“This thing — rest on God’s will. But until one nation has conquered the other and made it obedient, peace cannot reign in the land.” And the one where he exhorted to the community, “We ought to unite with that nation with whom we can unite. No Mohammedan can say that the English are not ‘people of the Book’. No Mohammedan can deny this: that God has said that no people of other religions can be friends of the Mohammedans, except the Christians. He who has read the Koran and believes it knows that our nation cannot expect friendship and affection from any other people. Now God has made them rulers over us. Therefore, we should cultivate a friendship with them, and should adopt the method by which their rule may remain permanent and firm in India, and may not pass into the hands of the Bengalis.”

Sir Syed’s brain-child, AMU created a record of sorts. Normally, countries establish universities. In case of AMU, the university created a new nation – Pakistan. Sir Syed’s doctrine became the signature tune of Muslim politics in years to come and continues to motivate a large section of Muslims in the sub-continent till date. Most of the Indo-Pak problems and Hindu-Muslim chasm in the sub-continent can be traced to the mindset generated by Sir Sayed’s credo. In order to wean away the Muslim psyche from this poisonous weed, Gandhiji bent backwards, supported khilaft in 1920 but failed miserably.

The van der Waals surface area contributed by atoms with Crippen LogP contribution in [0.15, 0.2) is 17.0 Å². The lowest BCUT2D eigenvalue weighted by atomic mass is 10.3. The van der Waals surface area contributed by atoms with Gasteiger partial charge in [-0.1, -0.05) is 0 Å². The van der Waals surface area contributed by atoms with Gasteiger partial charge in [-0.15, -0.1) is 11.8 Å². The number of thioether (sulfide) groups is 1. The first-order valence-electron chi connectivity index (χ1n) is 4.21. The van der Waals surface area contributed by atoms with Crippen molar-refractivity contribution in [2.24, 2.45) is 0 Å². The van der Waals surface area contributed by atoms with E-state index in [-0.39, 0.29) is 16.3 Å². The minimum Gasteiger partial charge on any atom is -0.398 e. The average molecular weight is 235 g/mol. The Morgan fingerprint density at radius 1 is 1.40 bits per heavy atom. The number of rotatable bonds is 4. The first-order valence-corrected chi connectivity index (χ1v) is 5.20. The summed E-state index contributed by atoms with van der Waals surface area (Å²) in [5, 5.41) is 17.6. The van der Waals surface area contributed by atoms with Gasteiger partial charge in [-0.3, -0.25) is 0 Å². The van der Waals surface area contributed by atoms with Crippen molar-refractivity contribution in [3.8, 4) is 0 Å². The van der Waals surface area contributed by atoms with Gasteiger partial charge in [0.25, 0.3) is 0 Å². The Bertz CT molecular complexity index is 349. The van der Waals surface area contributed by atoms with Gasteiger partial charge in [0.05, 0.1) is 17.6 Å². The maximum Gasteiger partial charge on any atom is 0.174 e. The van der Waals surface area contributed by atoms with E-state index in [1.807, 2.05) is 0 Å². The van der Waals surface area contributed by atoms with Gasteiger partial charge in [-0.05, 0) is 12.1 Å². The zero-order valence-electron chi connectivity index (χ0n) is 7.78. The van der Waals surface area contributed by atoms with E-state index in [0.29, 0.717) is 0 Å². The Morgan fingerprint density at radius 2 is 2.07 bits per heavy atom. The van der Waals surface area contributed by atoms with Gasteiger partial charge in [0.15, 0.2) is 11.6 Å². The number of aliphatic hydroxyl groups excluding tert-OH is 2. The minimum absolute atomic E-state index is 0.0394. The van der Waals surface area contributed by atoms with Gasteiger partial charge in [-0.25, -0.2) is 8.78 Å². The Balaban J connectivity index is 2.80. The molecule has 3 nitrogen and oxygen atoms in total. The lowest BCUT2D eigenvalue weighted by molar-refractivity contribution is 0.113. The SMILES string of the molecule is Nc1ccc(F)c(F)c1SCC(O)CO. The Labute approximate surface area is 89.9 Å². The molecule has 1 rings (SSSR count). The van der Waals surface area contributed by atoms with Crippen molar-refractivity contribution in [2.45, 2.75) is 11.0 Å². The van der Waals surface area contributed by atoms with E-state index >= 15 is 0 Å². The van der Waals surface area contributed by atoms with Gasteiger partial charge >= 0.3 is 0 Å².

Mohammed Ali Jinnah, a non-practising Muslim and a ‘secularist’ and a leader without followers till 1930s, emerged as the sole voice of Indian Muslims; but only after he started speaking for partition and against the Hindus. The seeds of partition were ingrained in the Muslim psyche of those times. The British exploited this mindset for their own ends. The communists, provided all the intellectual arguments which Muslims needed to justify their demand for a separate theocratic state. If Jinnah had dropped his demand for Pakistan for some reason, the Muslims surely would have disowned him  and  found some other Jinnah to do their bidding. Was it possible to prevent vivisection of India? Yes, it was, provided the then national leadership had opted for a civil war (like Abraham Lincoln did on the issue of slavery) and not for a truncated India. May be in such a scenario, the net loss of lives and property could have been much less than what the sub-continent suffered during the partition riots.

We have done well for ourselves since independence. But we could have done even better. We are the only stable and a secular democracy in the entire region. Ask any Indian:  will he like to migrate to any of the countries in the neighbourhood? Likely answer: no. We have a lot to celebrate and improve upon as well.


The Author is a Delhi  based  commentator on Political and Social issues.